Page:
ON ONE DAY OF THE YEAR, WORK IS CHILD’S PLAY
Bring Your Child to Work Day is fun for children and their parents..
The large paw prints on the floor of the District 7 Headquarters reception area were an early clue that on April 26, business was anything but “as usual.”
Other hints? Laughter, little voices, lots of primary colors, snacks and puppets. In other words, it was Bring Your Child to Work Day, which is an understandable source of pride for Equal Employment Opportunity (EEO) Chief Marion Woo, whose office is responsible for the event. “The kids are so adorable and this is such a great opportunity for parents to share their work life with their kids,” Woo said. “It’s wonderful that the District can offer employees this experience.”
This year’s program had a few new activities. A Money Mammals Puppet Show was presented by the California Bear Credit Union to teach good habits to future spenders. Also, the Los Angeles Department of Transportation arranged for a fire truck display, the Design demonstration included intersection building for child engineers, IT offered a Help Desk demonstration and External Affairs set up a display of various activities in which the District engages.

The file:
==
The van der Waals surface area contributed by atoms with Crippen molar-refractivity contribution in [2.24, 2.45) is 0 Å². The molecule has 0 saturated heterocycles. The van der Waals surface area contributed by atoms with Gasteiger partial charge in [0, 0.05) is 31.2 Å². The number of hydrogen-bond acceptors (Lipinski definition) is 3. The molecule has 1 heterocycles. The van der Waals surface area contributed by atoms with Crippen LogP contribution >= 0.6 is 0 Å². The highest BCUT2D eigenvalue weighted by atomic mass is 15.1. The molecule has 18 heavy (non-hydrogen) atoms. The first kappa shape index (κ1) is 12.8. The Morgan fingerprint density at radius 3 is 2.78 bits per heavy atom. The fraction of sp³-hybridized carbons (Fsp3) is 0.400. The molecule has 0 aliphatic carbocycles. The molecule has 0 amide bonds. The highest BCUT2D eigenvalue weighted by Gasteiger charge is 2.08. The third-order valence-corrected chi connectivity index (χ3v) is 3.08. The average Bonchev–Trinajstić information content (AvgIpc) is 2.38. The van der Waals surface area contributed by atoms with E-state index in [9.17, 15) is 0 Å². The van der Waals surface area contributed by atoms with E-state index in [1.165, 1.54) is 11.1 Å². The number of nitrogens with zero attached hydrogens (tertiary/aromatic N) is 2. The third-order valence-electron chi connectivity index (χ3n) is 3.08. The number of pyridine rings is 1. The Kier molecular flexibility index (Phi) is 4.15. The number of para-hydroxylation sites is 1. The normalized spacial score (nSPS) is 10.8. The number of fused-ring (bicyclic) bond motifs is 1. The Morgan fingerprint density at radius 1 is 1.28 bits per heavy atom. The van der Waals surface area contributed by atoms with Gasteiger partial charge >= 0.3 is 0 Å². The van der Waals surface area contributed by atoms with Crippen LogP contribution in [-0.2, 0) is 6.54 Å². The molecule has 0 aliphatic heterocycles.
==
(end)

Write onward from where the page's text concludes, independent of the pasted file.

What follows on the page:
Favorite exhibits from past years were back, including the Storm Water Program’s robot, which provided instant photos to the kids; Surveys’ turret truck; and the Maintenance equipment demonstration.
This year, the program was self-paced instead of guided, said James Crouse, the EEO Associate who coordinates the event. The various presentations were continuous, so children and parents could wander about on their own schedule.
By Crouse’s standards, the event was a huge success. “Did everyone have fun?” he asked. “Yes! The kids loved it and the parents loved it.”
He estimated that roughly 250 children and 150 parents attended, based on the number of goody bags and mini-hard hats given away.
Crouse attributes the success of the event to those who volunteer each year to help develop and manage it. “I always get a marvelous committee,” he said. “That’s really the key.”